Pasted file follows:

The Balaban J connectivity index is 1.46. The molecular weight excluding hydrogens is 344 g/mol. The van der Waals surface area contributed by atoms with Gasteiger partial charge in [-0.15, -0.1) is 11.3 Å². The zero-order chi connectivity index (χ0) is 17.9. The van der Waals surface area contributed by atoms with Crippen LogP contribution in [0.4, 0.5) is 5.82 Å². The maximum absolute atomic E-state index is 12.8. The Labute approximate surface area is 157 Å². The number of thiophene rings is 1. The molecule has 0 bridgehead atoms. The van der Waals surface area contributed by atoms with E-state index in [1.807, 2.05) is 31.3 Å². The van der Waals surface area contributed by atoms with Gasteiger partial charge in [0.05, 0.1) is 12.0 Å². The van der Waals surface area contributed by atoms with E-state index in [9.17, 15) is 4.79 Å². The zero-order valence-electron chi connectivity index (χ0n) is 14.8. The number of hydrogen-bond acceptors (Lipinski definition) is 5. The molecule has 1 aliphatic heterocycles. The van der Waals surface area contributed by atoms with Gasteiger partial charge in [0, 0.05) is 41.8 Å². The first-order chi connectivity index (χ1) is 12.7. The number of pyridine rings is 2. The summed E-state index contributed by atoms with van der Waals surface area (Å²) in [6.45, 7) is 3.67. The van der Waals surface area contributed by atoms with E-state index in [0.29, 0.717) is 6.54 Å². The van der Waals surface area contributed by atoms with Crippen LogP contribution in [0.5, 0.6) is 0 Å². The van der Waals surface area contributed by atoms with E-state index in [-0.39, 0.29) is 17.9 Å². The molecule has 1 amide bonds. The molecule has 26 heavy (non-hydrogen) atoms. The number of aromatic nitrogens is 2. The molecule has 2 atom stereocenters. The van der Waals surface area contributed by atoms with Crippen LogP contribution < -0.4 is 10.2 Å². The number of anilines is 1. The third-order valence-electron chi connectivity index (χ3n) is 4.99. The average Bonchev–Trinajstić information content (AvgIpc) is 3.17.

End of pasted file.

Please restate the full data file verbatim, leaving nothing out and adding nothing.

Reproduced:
The Balaban J connectivity index is 1.46. The molecular weight excluding hydrogens is 344 g/mol. The van der Waals surface area contributed by atoms with Gasteiger partial charge in [-0.15, -0.1) is 11.3 Å². The zero-order chi connectivity index (χ0) is 17.9. The van der Waals surface area contributed by atoms with Crippen LogP contribution in [0.4, 0.5) is 5.82 Å². The maximum absolute atomic E-state index is 12.8. The Labute approximate surface area is 157 Å². The number of thiophene rings is 1. The molecule has 0 bridgehead atoms. The van der Waals surface area contributed by atoms with E-state index in [1.807, 2.05) is 31.3 Å². The van der Waals surface area contributed by atoms with Gasteiger partial charge in [0.05, 0.1) is 12.0 Å². The van der Waals surface area contributed by atoms with E-state index in [9.17, 15) is 4.79 Å². The zero-order valence-electron chi connectivity index (χ0n) is 14.8. The number of hydrogen-bond acceptors (Lipinski definition) is 5. The molecule has 1 aliphatic heterocycles. The van der Waals surface area contributed by atoms with Gasteiger partial charge in [0, 0.05) is 41.8 Å². The first-order chi connectivity index (χ1) is 12.7. The number of pyridine rings is 2. The summed E-state index contributed by atoms with van der Waals surface area (Å²) in [6.45, 7) is 3.67. The van der Waals surface area contributed by atoms with E-state index in [0.29, 0.717) is 6.54 Å². The van der Waals surface area contributed by atoms with Crippen LogP contribution in [0.5, 0.6) is 0 Å². The van der Waals surface area contributed by atoms with E-state index in [-0.39, 0.29) is 17.9 Å². The molecule has 1 amide bonds. The molecule has 26 heavy (non-hydrogen) atoms. The number of aromatic nitrogens is 2. The molecule has 2 atom stereocenters. The van der Waals surface area contributed by atoms with Crippen LogP contribution < -0.4 is 10.2 Å². The number of anilines is 1. The third-order valence-electron chi connectivity index (χ3n) is 4.99. The average Bonchev–Trinajstić information content (AvgIpc) is 3.17.